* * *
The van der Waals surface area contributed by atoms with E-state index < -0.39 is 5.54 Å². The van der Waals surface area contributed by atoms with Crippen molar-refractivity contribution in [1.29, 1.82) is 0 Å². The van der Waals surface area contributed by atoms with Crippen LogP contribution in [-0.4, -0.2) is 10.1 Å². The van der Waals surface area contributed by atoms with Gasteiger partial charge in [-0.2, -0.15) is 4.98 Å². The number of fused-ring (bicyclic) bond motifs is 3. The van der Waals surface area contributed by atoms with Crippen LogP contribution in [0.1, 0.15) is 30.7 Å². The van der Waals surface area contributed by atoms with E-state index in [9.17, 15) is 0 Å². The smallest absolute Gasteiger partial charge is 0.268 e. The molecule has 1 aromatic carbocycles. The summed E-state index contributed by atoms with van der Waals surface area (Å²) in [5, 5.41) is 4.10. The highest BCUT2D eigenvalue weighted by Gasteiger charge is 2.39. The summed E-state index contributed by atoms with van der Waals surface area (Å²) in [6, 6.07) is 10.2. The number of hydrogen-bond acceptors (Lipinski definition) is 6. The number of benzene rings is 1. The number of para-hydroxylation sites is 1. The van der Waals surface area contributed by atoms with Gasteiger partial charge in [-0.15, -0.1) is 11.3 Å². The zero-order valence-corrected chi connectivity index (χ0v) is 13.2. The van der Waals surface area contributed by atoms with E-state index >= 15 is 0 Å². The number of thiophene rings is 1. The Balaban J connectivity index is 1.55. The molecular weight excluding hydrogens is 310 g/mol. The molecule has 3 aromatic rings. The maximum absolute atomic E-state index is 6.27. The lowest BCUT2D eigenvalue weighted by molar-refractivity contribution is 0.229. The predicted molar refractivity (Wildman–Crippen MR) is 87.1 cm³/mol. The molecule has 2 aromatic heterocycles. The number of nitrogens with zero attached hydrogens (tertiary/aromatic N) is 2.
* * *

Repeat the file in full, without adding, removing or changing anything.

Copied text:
The van der Waals surface area contributed by atoms with E-state index < -0.39 is 5.54 Å². The van der Waals surface area contributed by atoms with Crippen molar-refractivity contribution in [1.29, 1.82) is 0 Å². The van der Waals surface area contributed by atoms with Crippen LogP contribution in [-0.4, -0.2) is 10.1 Å². The van der Waals surface area contributed by atoms with Gasteiger partial charge in [-0.2, -0.15) is 4.98 Å². The number of fused-ring (bicyclic) bond motifs is 3. The van der Waals surface area contributed by atoms with Crippen LogP contribution in [0.1, 0.15) is 30.7 Å². The van der Waals surface area contributed by atoms with E-state index in [9.17, 15) is 0 Å². The smallest absolute Gasteiger partial charge is 0.268 e. The molecule has 1 aromatic carbocycles. The summed E-state index contributed by atoms with van der Waals surface area (Å²) in [5, 5.41) is 4.10. The highest BCUT2D eigenvalue weighted by Gasteiger charge is 2.39. The summed E-state index contributed by atoms with van der Waals surface area (Å²) in [6, 6.07) is 10.2. The number of hydrogen-bond acceptors (Lipinski definition) is 6. The number of benzene rings is 1. The number of para-hydroxylation sites is 1. The van der Waals surface area contributed by atoms with Gasteiger partial charge in [-0.15, -0.1) is 11.3 Å². The zero-order valence-corrected chi connectivity index (χ0v) is 13.2. The van der Waals surface area contributed by atoms with E-state index >= 15 is 0 Å². The number of thiophene rings is 1. The Balaban J connectivity index is 1.55. The molecular weight excluding hydrogens is 310 g/mol. The molecule has 3 aromatic rings. The maximum absolute atomic E-state index is 6.27. The lowest BCUT2D eigenvalue weighted by molar-refractivity contribution is 0.229. The predicted molar refractivity (Wildman–Crippen MR) is 87.1 cm³/mol. The molecule has 2 aromatic heterocycles. The number of nitrogens with zero attached hydrogens (tertiary/aromatic N) is 2.